Assignment List and Meeting Recap for May/June 2012 Writers Club

Assignment List and Meeting Recap for May/June 2012 Writers Club

Airen Wolf Airen Wolf
May's meeting was intense and the discussion about our writer's work was informative and, as usual, kind. We are moving to make our critiques much more helpful toward actually improving our writing.
Lickable Lollie won the $25 Gift Card for her Little Spoon. It was such a close battle though because Scarlet Fox also wrote an equally amazing piece called Material. Good Job guys!
Also mentioned was Celtic Pixie's Frustration which was unfortunately missed in the weekly round up before the meeting as it was posted as an post to Scarlet Fox's "Material".
Be sure to start your own forum, here in this category, using the formula: #EdenLit-(month.year)- topic-title to be sure your piece gets some commentary and doesn't get overlooked!

The lesson this Month was long, intense and involved. I will include a transcript of the lesson as the first post to this forum! This way it can be perused without searching through the meeting to find it. There was some discussion in the meeting so it's worth a look see.

Our topics this Month are:
*Character Development-This Month's lesson topic is as challenging as the lesson is! The idea is to assume you have passed on and a loved one is writing a Eulogy of sorts about your life. Develop the two characters as detailed as you can and choose a narrative, for example: Epistolary Narrative seems to fit well! Dig as deep as you can to totally flesh out your characters as this is actually the focus of the exercise. Remember to keep tenses correct as this could be rather challenging especially if your passed on character is actually listening to the reading of the letter, ect. The person who writes the best character development will win a $25 gift card from EdenFantasys!
*Dildos in Wonderland- What would your toys say if they could talk? Would they write a review about you??!!?? A fun piece about the all important user of toys.
*Open Topic- Like usual this is your chance to write about whatever interests you.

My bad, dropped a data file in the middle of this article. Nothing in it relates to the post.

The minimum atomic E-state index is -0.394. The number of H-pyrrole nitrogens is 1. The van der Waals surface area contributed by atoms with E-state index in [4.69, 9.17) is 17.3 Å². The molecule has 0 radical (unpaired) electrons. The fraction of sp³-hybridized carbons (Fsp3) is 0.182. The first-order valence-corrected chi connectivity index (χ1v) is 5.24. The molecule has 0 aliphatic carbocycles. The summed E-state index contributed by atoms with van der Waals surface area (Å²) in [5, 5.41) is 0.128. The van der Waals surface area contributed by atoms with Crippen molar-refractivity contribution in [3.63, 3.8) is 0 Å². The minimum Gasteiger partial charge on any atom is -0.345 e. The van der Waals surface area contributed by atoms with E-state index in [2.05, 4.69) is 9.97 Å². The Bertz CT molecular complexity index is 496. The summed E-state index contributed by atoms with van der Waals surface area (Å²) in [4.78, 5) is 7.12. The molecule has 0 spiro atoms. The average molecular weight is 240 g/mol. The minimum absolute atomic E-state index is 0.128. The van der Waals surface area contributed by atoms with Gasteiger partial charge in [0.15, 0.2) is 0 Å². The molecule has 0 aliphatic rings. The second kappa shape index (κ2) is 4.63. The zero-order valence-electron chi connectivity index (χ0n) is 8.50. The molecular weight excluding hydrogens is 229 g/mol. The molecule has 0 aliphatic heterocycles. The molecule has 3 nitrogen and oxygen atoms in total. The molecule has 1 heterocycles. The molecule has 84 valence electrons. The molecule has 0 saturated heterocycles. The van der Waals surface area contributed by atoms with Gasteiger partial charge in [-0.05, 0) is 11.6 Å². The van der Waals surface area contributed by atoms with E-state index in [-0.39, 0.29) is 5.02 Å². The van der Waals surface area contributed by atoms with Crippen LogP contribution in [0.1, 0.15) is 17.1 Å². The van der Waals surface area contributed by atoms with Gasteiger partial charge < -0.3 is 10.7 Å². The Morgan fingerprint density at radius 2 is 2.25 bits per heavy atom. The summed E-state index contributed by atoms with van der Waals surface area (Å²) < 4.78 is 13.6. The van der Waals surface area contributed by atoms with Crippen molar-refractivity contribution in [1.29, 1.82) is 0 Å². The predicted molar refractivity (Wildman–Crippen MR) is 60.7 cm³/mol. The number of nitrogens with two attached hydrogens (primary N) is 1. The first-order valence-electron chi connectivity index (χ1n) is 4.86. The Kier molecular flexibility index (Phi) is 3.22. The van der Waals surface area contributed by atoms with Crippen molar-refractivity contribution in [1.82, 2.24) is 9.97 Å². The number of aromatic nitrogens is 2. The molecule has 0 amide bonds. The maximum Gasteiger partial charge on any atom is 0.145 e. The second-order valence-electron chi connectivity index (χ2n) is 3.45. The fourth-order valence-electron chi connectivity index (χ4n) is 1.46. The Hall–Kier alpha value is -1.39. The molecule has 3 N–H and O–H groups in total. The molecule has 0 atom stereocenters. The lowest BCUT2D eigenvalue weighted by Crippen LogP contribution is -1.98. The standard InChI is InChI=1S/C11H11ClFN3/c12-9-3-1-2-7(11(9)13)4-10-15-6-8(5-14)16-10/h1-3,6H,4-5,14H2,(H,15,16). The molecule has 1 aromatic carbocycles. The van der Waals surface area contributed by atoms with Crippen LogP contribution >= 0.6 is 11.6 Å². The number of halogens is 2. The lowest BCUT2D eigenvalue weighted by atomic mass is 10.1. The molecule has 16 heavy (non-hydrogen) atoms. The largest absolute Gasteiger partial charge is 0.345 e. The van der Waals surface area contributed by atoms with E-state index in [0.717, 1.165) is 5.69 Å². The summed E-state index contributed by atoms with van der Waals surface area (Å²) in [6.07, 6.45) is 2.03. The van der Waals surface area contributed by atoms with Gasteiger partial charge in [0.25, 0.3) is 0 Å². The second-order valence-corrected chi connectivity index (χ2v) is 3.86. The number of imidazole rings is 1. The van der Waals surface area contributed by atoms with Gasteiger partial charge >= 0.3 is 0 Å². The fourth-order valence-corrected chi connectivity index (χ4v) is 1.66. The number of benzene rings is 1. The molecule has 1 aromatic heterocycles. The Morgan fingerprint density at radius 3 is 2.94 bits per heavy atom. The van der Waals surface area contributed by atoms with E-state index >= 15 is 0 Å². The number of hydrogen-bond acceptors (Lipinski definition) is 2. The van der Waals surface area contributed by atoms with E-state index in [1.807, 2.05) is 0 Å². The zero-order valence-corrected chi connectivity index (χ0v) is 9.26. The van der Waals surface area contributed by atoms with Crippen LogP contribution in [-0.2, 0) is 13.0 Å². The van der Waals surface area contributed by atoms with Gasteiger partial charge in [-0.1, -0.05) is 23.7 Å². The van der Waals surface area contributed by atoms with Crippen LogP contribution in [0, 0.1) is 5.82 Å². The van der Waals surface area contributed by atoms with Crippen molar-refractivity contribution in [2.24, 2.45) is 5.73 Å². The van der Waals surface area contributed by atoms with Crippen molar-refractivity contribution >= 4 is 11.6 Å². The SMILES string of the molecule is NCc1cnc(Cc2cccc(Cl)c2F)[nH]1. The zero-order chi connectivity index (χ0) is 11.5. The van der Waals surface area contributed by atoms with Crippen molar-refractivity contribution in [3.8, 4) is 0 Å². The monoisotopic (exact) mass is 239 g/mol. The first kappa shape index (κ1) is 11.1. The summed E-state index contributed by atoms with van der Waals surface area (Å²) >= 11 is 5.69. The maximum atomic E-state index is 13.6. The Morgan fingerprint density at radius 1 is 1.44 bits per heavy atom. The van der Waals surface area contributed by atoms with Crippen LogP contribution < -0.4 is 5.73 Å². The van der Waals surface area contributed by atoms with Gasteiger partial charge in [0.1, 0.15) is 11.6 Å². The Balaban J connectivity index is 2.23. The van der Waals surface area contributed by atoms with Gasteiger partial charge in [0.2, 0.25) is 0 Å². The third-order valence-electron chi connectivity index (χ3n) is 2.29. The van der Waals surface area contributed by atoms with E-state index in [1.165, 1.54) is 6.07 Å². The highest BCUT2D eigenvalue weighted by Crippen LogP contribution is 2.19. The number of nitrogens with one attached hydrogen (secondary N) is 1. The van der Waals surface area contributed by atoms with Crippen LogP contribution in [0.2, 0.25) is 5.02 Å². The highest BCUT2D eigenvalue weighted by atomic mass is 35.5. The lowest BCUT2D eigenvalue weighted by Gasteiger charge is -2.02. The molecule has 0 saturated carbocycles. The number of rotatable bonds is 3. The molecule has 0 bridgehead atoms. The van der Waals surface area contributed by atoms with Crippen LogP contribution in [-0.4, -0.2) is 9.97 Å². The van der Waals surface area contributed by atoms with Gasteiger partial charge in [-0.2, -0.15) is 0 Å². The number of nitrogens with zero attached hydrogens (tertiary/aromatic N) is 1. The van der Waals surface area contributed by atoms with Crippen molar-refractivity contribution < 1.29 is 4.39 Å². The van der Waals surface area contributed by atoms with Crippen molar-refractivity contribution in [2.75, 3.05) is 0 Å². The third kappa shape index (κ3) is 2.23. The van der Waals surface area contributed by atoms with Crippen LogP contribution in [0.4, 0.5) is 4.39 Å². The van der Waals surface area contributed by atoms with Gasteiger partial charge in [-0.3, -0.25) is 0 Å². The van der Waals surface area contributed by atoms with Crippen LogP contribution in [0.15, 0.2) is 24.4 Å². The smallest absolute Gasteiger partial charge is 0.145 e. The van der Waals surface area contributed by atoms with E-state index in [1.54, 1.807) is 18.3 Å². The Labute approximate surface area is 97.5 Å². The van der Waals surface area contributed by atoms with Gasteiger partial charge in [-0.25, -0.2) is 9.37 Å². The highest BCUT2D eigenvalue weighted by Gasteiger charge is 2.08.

Kake has volunteered to lead a discussion all about writing Haiku poetry and maybe even a few other stylings! Stay tuned for more details....

I will be beginning a basic look at grammar in the coming Month with a lead into dialogue development. There's so many rules to proper dialogue writing that it just makes sense to start with grammar. I know, I know, I hear the groaning but I will make it as painless as possible. Maybe after we discuss dialogue writing we can work on some screen writing. Why, yes that IS the golden carrot dangling before your twitching nose!

The Eden Theme for the entire month of May is: "Set the Mood for Vroom:" How do you set the scene to use toys either for yourself in a solo session or with a partner. Any funny mishaps while introducing toys for the first time? Any shocked, jugmental/reactionary responses to revealing your love of toys?
Weekly topic-Brighten Her Mood: What is something someone special did for you that totally turned a really bad day into a really good day?
You have plenty of time, at least until June 10, 2012, to get it published in the Monthly Chronicle. It doesn't have to be polished, it doesn't have to be anywhere near perfect. Remember to use hashtag #TheMood-#EdenLit-titl e

Now on to the lesson and questions:
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Airen Wolf Airen Wolf
So we've discussed what constitutes First, Second, And Third person narrative. The question remains: Can they be combined or used together in a narrative in a coherent and easily followed manner? The answer is: Yes, they can with varying degrees of difficulty.
Unlike research papers or other forms of technical writing the prose writer has much leeway in how and when he or she breaks with convention. The real test is whether the writing is easily understood by the reader.
Is the author allowing someone who is, essentially; blind, deaf, and sensory deprived to follow the story and create for themselves an image of the vibrant world being described? The problem with mixing narrative views begins when the reader becomes confused about who is talking or what they are talking about.
Let's begin tonight with narrative tense and then move into a discussion about voice. Narrative tense (or narrative time) detrmines the grammatical tense of the story; whether the action takes place in the past present or future. This is a common mistake for most writers and can lead a story astray fairly quickly, especially if your reader is picky about grammar!